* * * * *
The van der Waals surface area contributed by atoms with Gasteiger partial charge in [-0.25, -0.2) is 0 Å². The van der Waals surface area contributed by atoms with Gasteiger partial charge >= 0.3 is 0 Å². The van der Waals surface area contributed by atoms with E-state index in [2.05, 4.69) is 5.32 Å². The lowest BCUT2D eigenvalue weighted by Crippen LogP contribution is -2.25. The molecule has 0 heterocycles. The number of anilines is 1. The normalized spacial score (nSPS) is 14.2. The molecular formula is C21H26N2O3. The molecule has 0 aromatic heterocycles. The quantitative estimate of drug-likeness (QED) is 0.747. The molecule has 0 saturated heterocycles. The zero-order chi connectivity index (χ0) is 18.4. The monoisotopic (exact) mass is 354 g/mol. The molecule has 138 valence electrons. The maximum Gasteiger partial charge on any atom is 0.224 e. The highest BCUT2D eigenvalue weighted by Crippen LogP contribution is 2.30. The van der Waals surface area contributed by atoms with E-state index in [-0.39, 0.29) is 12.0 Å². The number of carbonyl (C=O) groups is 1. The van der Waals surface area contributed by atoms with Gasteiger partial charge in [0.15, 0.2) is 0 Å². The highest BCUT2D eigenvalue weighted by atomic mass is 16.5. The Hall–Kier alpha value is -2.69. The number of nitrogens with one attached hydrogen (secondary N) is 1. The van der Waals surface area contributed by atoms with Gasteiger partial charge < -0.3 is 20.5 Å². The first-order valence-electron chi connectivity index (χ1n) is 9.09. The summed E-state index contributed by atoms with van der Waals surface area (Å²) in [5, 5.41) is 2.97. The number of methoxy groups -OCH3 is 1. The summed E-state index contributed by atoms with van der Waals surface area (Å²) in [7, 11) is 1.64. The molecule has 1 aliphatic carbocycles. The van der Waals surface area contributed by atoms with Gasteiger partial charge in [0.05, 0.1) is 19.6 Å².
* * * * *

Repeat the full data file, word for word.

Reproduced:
The van der Waals surface area contributed by atoms with Gasteiger partial charge in [-0.25, -0.2) is 0 Å². The van der Waals surface area contributed by atoms with Gasteiger partial charge >= 0.3 is 0 Å². The van der Waals surface area contributed by atoms with E-state index in [2.05, 4.69) is 5.32 Å². The lowest BCUT2D eigenvalue weighted by Crippen LogP contribution is -2.25. The molecule has 0 heterocycles. The number of anilines is 1. The normalized spacial score (nSPS) is 14.2. The molecular formula is C21H26N2O3. The molecule has 0 aromatic heterocycles. The quantitative estimate of drug-likeness (QED) is 0.747. The molecule has 0 saturated heterocycles. The zero-order chi connectivity index (χ0) is 18.4. The monoisotopic (exact) mass is 354 g/mol. The molecule has 138 valence electrons. The maximum Gasteiger partial charge on any atom is 0.224 e. The highest BCUT2D eigenvalue weighted by Crippen LogP contribution is 2.30. The van der Waals surface area contributed by atoms with E-state index in [-0.39, 0.29) is 12.0 Å². The number of carbonyl (C=O) groups is 1. The van der Waals surface area contributed by atoms with Gasteiger partial charge in [0.15, 0.2) is 0 Å². The highest BCUT2D eigenvalue weighted by atomic mass is 16.5. The Hall–Kier alpha value is -2.69. The number of nitrogens with one attached hydrogen (secondary N) is 1. The van der Waals surface area contributed by atoms with Gasteiger partial charge < -0.3 is 20.5 Å². The first-order valence-electron chi connectivity index (χ1n) is 9.09. The summed E-state index contributed by atoms with van der Waals surface area (Å²) in [5, 5.41) is 2.97. The number of methoxy groups -OCH3 is 1. The summed E-state index contributed by atoms with van der Waals surface area (Å²) in [7, 11) is 1.64. The molecule has 1 aliphatic carbocycles. The van der Waals surface area contributed by atoms with Gasteiger partial charge in [0.05, 0.1) is 19.6 Å².